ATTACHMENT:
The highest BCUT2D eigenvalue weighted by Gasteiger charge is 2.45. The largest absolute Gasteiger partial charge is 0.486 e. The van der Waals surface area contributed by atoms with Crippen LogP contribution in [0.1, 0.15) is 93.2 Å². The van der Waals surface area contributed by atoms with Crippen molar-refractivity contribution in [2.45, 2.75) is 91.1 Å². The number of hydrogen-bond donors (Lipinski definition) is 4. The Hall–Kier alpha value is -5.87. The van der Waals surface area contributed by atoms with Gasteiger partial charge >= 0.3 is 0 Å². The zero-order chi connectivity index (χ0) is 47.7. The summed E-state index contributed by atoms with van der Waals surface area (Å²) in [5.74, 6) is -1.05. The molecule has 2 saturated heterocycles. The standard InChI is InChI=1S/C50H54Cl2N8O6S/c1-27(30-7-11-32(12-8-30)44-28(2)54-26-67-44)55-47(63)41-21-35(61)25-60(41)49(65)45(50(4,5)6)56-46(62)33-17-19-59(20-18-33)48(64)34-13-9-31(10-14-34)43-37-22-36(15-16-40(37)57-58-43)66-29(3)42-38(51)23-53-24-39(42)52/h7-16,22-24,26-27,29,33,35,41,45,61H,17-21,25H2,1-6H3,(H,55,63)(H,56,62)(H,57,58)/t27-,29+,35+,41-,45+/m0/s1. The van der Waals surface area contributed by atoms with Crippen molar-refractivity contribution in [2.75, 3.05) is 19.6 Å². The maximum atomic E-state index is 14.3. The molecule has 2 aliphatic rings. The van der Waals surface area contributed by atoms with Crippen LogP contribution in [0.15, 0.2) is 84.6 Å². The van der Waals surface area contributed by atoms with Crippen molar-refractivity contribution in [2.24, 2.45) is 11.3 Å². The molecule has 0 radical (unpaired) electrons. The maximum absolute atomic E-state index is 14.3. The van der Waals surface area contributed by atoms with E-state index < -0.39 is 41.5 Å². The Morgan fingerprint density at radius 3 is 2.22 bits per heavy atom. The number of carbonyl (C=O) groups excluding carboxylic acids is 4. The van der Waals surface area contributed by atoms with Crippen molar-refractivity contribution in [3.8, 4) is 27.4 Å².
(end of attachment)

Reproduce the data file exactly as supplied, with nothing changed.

The highest BCUT2D eigenvalue weighted by Gasteiger charge is 2.45. The largest absolute Gasteiger partial charge is 0.486 e. The van der Waals surface area contributed by atoms with Crippen LogP contribution in [0.1, 0.15) is 93.2 Å². The van der Waals surface area contributed by atoms with Crippen molar-refractivity contribution in [2.45, 2.75) is 91.1 Å². The number of hydrogen-bond donors (Lipinski definition) is 4. The Hall–Kier alpha value is -5.87. The van der Waals surface area contributed by atoms with Gasteiger partial charge >= 0.3 is 0 Å². The zero-order chi connectivity index (χ0) is 47.7. The summed E-state index contributed by atoms with van der Waals surface area (Å²) in [5.74, 6) is -1.05. The molecule has 2 saturated heterocycles. The standard InChI is InChI=1S/C50H54Cl2N8O6S/c1-27(30-7-11-32(12-8-30)44-28(2)54-26-67-44)55-47(63)41-21-35(61)25-60(41)49(65)45(50(4,5)6)56-46(62)33-17-19-59(20-18-33)48(64)34-13-9-31(10-14-34)43-37-22-36(15-16-40(37)57-58-43)66-29(3)42-38(51)23-53-24-39(42)52/h7-16,22-24,26-27,29,33,35,41,45,61H,17-21,25H2,1-6H3,(H,55,63)(H,56,62)(H,57,58)/t27-,29+,35+,41-,45+/m0/s1. The van der Waals surface area contributed by atoms with Crippen molar-refractivity contribution in [2.75, 3.05) is 19.6 Å². The maximum atomic E-state index is 14.3. The molecule has 2 aliphatic rings. The van der Waals surface area contributed by atoms with Crippen LogP contribution in [0.15, 0.2) is 84.6 Å². The van der Waals surface area contributed by atoms with Crippen molar-refractivity contribution in [2.24, 2.45) is 11.3 Å². The molecule has 0 radical (unpaired) electrons. The maximum absolute atomic E-state index is 14.3. The van der Waals surface area contributed by atoms with E-state index < -0.39 is 41.5 Å². The Morgan fingerprint density at radius 3 is 2.22 bits per heavy atom. The number of carbonyl (C=O) groups excluding carboxylic acids is 4. The van der Waals surface area contributed by atoms with Crippen molar-refractivity contribution in [3.8, 4) is 27.4 Å².